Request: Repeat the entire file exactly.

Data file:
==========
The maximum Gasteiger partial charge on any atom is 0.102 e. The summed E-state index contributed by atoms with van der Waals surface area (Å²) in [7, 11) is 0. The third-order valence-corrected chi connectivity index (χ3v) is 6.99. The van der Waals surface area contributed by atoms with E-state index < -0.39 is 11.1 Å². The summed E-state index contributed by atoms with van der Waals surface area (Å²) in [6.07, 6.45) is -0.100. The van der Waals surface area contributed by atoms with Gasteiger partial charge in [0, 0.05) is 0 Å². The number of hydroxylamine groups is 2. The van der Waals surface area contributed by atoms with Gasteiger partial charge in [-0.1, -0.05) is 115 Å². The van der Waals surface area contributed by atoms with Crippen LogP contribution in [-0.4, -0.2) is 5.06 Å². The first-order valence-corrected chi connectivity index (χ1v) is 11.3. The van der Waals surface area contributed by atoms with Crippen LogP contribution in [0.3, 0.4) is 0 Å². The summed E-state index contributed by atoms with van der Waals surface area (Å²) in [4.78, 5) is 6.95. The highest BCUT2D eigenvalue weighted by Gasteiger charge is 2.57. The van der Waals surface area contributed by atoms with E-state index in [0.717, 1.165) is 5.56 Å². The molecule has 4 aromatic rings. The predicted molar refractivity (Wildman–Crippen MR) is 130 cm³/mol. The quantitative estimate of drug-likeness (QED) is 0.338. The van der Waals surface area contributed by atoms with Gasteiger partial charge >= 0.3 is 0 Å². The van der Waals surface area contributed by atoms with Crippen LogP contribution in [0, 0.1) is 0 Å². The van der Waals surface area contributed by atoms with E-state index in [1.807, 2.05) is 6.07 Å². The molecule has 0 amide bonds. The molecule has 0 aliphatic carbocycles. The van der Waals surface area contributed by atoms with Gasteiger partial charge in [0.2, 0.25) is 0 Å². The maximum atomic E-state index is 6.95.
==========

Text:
The maximum Gasteiger partial charge on any atom is 0.102 e. The summed E-state index contributed by atoms with van der Waals surface area (Å²) in [7, 11) is 0. The third-order valence-corrected chi connectivity index (χ3v) is 6.99. The van der Waals surface area contributed by atoms with E-state index < -0.39 is 11.1 Å². The summed E-state index contributed by atoms with van der Waals surface area (Å²) in [6.07, 6.45) is -0.100. The van der Waals surface area contributed by atoms with Gasteiger partial charge in [0, 0.05) is 0 Å². The number of hydroxylamine groups is 2. The van der Waals surface area contributed by atoms with Gasteiger partial charge in [-0.1, -0.05) is 115 Å². The van der Waals surface area contributed by atoms with Crippen LogP contribution in [-0.4, -0.2) is 5.06 Å². The first-order valence-corrected chi connectivity index (χ1v) is 11.3. The van der Waals surface area contributed by atoms with Crippen LogP contribution in [0.3, 0.4) is 0 Å². The summed E-state index contributed by atoms with van der Waals surface area (Å²) in [4.78, 5) is 6.95. The highest BCUT2D eigenvalue weighted by Gasteiger charge is 2.57. The van der Waals surface area contributed by atoms with E-state index in [0.717, 1.165) is 5.56 Å². The molecule has 4 aromatic rings. The predicted molar refractivity (Wildman–Crippen MR) is 130 cm³/mol. The quantitative estimate of drug-likeness (QED) is 0.338. The van der Waals surface area contributed by atoms with Gasteiger partial charge >= 0.3 is 0 Å². The van der Waals surface area contributed by atoms with Crippen LogP contribution in [0, 0.1) is 0 Å². The van der Waals surface area contributed by atoms with E-state index in [1.807, 2.05) is 6.07 Å². The molecule has 0 amide bonds. The molecule has 0 aliphatic carbocycles. The van der Waals surface area contributed by atoms with Gasteiger partial charge in [0.2, 0.25) is 0 Å². The maximum atomic E-state index is 6.95.